Emotional: Naturally, a brand new mother experiences the sudden drop in progesterone with the sudden rise in prolactin and oxytocin in preparation for lactation … all of which brings on the weepiness! Compound those emotions with the above listed feelings, and you may just become a (temporary) puddle of tears.

Sadness about leaving the hospital empty-armed: One of the hardest experiences for a new mother is to be discharged from the hospital and go home without your baby(ies). Those feelings of failure, loss, sadness and disappointment may kick in full-force when you return to your familiar and loving home where, when you were last there, you were still pregnant. Rest assured, however, you will have the joyful experience of walking through your front door with your babies in your arms before you know it!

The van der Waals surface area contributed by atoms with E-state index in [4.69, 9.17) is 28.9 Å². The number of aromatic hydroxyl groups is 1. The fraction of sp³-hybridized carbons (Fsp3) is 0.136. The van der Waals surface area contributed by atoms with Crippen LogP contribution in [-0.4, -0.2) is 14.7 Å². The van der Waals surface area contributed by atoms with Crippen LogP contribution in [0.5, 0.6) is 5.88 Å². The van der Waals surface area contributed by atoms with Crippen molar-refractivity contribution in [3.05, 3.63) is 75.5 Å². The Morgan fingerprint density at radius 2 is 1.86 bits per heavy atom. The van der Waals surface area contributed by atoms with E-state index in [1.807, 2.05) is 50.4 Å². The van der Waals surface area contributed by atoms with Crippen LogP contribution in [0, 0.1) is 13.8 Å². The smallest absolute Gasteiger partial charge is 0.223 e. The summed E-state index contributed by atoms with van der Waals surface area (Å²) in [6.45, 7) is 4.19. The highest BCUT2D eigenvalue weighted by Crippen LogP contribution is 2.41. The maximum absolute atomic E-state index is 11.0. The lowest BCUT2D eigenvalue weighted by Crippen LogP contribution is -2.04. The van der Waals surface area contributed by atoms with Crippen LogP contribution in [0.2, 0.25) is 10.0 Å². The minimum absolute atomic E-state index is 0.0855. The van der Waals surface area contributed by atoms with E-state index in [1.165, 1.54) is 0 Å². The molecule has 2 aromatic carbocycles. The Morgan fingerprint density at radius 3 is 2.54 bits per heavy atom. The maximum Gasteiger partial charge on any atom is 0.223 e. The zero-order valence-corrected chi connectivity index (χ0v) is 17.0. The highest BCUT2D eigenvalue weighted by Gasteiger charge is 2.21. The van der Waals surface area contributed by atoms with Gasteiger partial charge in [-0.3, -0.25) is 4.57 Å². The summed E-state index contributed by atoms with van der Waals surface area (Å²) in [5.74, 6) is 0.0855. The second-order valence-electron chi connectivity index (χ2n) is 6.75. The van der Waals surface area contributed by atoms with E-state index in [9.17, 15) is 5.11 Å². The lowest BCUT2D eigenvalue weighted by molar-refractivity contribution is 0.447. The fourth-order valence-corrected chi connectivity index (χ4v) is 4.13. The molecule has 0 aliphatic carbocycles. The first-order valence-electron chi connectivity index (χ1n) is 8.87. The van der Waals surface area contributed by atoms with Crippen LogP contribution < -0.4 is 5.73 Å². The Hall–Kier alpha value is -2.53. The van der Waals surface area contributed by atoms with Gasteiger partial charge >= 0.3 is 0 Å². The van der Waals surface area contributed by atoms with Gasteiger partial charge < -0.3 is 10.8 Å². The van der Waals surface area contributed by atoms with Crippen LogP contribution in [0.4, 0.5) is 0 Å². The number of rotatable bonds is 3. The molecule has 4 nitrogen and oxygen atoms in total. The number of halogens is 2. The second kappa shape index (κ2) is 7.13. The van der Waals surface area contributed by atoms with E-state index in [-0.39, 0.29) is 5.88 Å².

My sincere and experience-backed advice

Take some deep breaths and wrap your brain around what has happened. It’s a fact that your babies have arrived, are in the best care they can possibly be, and there’s no way to turn back time. So, with that said, here are some ways to make the most of this situation.

Find the joy in the situation: Although your birth experience was far from what you had planned or remotely expected, consider that new life has arrived, and that this indeed is a cause for celebration, albeit, a bitter sweet one. People will congratulate you … accept their congratulations graciously.

There are MANY ways that YOU can help your babies:

Take care of yourself: Whether you delivered vaginally or had a C-Section birth, take the time you’re home while others care for your babies to rest and heal. By the time your babies come home, you will probably be completely recovered and ready to take on the challenging and demanding role as the mom of multiples. Be sure to eat well, get enough sleep, and take good care of your own needs, because your babies are going to need you at your best.